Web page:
Over 100,000 displaced by resurgence of violence in Sudan's Darfur region
This is a summary of what was said by UNHCR spokesperson Boris Cheshirkov – to whom quoted text may be attributed – at today's press briefing at the Palais des Nations in Geneva.
UNHCR, the UN Refugee Agency, is concerned by recent violence in Sudan’s Darfur region, which has caused thousands of people to flee their homes seeking safety – including across the border into Chad.
The intercommunal clashes, which started on 15 January in West Darfur and spread to South Darfur the next day, have claimed the lives of 250 people – including three humanitarian workers – and displaced more than 100,000.
Among the newly displaced, some 3,500 Sudanese have arrived in Ouaddaï Province in eastern Chad. These refugees – the majority of them women and children – have been hosted in four very remote locations that lack basic services or public infrastructure, where they have been sheltering under trees.
Due to the COVID-19 situation, Chadian local authorities are directing the new arrivals to a transit site, where they will undergo quarantine before being relocated to an existing refugee camp, away from the border. UNHCR is rushing supplies to the area to respond to their needs. Before this latest round of clashes, Chad was already hosting more than 360,000 Sudanese refugees.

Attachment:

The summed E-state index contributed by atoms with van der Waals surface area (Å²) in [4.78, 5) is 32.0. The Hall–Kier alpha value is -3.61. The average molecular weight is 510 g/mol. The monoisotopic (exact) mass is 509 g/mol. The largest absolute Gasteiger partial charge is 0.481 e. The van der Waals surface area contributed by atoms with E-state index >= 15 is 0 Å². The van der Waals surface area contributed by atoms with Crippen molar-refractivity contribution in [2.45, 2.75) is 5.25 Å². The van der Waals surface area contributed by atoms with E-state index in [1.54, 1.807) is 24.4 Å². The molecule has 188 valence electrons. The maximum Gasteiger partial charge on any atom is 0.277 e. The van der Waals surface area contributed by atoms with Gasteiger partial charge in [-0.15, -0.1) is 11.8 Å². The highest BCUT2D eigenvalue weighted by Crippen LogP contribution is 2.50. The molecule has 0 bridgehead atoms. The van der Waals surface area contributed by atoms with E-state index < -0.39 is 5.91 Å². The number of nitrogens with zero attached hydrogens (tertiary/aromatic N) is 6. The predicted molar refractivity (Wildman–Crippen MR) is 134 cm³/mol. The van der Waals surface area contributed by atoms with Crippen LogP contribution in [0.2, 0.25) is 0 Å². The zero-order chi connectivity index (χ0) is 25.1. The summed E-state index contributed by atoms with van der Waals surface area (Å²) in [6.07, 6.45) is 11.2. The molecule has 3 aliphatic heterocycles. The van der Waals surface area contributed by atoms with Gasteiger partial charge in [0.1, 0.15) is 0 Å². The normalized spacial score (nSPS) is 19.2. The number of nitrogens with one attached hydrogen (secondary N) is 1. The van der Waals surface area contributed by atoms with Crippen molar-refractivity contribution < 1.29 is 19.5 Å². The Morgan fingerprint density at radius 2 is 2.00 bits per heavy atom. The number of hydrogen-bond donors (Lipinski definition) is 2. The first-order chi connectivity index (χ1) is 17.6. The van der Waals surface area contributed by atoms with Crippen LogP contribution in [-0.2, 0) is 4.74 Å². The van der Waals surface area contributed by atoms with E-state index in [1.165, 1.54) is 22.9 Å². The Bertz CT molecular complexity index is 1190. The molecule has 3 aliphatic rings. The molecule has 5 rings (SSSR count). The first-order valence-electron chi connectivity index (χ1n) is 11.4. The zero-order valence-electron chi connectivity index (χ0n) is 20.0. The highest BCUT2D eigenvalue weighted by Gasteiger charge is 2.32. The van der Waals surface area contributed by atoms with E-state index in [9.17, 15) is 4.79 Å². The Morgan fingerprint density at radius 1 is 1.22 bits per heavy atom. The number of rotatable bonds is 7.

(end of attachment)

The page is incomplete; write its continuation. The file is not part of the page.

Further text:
In Sudan, UNHCR is mobilizing resources as part of an inter-agency response to assist those affected by the clashes. UNHCR has prepositioned emergency shelters and other core relief items such as blankets to be quickly distributed as soon as the security situation allows.
For more information on this topic, please contact:
- In Khartoum, Giulia Raffaelli, [email protected], +249 (0) 912 167 016
- In N’djamena, Simplice Kpandji, [email protected], + 235 6859 3060
- In Nairobi, Dana Hughes, [email protected], +254 733 440 536
- In Dakar (regional), Romain Desclous, [email protected], +221 786 396 385
- In Geneva, In Geneva, Babar Baloch, [email protected], +41 79 513 9549
- In New York, Kathryn Mahoney, [email protected], +1 347 443 7646